There was always fear of attack by Indians and many little students lost their lives merely trodding to school.  The miles were long and one was lucky to have a horse or a pair of shoes to accommodate the trip.   

Qualified teachers and books were hard to find. One early teacher in Waynesboro liked his “toddy” and thought nothing of carrying his flask about the room.  Little as they were, the pupils were aware of the dangers of life and the dignity they were to uphold for the family.   

If one had to stand in the corner or had the back of his hand slapped with a ruler, it was not long until father found out and applied strict discipline.  

It was not unusual for church to be held in the same building on Sunday, as was the case of the Bourns Cabin, still standing and the oldest house in Waynesboro. The old log house was a place of worship for the Lutheran, Reformed and Presbyterian congregations.  

 A few private schools were operated but in a “History of Waynesboro,’ by Benjamin M. Nead, he wrote, “As Waynesboro assumed prominence as a growing borough, the question of a systematic plan for education naturally became an important one. The borough was subject to the general borough act and became a separate and independent school district.  With funds from school taxes and a loan, a new school was erected at a cost of a little over 20,000.  It contained instruction, recitation and clothes rooms, with a play area and the basement; also a principal and director’s room, furniture of a modern pattern, and the building heated with steam. The year was 1872.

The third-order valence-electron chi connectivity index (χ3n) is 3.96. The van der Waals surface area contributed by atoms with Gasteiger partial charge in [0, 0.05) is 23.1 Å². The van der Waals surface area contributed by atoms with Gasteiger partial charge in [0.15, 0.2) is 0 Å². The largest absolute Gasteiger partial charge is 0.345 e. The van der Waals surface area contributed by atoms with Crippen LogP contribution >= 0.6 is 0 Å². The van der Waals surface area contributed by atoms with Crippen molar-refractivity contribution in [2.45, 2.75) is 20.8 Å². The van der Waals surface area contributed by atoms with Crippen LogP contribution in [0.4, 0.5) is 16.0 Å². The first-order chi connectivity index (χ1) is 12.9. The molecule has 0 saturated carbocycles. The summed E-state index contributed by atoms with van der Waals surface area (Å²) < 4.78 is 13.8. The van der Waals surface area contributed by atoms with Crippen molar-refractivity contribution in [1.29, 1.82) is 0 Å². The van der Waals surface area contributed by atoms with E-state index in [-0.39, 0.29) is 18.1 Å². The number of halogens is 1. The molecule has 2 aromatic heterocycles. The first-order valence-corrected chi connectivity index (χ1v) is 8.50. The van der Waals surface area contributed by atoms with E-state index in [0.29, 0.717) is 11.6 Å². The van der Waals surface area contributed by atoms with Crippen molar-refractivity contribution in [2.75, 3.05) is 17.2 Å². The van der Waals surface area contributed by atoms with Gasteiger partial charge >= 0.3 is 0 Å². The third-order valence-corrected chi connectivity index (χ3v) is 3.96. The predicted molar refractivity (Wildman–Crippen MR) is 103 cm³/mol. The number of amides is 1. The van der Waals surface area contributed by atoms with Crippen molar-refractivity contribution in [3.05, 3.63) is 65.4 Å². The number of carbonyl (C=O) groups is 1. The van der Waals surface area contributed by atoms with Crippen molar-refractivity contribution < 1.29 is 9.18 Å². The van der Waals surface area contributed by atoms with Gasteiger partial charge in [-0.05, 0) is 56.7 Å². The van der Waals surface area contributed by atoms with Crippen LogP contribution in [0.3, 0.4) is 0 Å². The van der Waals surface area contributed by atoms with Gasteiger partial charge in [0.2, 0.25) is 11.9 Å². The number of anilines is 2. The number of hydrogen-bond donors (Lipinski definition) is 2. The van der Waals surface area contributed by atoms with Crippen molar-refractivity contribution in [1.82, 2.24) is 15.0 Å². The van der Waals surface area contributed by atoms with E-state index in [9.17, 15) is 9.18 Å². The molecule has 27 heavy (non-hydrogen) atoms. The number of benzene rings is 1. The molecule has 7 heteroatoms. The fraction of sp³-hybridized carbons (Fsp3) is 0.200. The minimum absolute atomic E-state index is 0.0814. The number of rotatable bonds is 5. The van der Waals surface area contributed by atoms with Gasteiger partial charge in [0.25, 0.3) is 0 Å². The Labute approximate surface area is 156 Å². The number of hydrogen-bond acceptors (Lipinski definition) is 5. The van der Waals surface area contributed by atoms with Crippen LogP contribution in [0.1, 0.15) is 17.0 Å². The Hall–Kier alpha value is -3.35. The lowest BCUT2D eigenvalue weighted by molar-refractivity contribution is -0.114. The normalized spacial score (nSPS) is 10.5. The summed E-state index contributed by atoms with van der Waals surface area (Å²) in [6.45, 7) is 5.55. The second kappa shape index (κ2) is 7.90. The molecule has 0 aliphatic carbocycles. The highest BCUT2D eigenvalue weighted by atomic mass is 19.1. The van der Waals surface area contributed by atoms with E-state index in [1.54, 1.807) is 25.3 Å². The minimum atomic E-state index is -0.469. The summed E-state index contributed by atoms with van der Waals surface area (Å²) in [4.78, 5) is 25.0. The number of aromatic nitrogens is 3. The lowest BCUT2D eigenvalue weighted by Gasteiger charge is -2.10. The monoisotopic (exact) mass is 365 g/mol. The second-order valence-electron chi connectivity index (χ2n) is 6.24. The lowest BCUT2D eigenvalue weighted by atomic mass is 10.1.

Now, almost a century later, the Bourns Cabin still stands and overlooks in a distance the two new schools taking shape.  One has only to drive down East Main Street and look to the left at the cabin, then to the right, to see the new schools and realize the giant leap education has taken. 

100 Years Ago  

Oct27, 1920Wednesday

“Conn Bros. say slow freight held up shoes’ return”  

That limited freight service had caused delay in delivery of shoes, being returned to the Eastman Shoe Company, was the chief point of defense of Conn Bros., local merchants, against whom an action in assumpt on a book account had been brought by the shoe company.   The case was argued yesterday before Judge Gillan.  

In March 1919 Conn Bios, received a consignment of shoes from the company, the order for which had been placed with an agent. The local firm states that the shoes were not as represented by the agent and that shortly after delivery leather in the shoes was observed to be of inferior quality.  

Part of the consignment had been sold, but the remainder of the shoes together with cash for those sold was returned to the company, according to Conn Bros’, statement. The lateness in the delivery of the shoes at the Eastman factory was due, it was argued to tie-ups in freight traffic at the time.  

Papers In the case were presented to the court.  

The auditor’s report in the estate of Elizabeth W. Cook of Antrim township also was heard at yesterday’s sessions.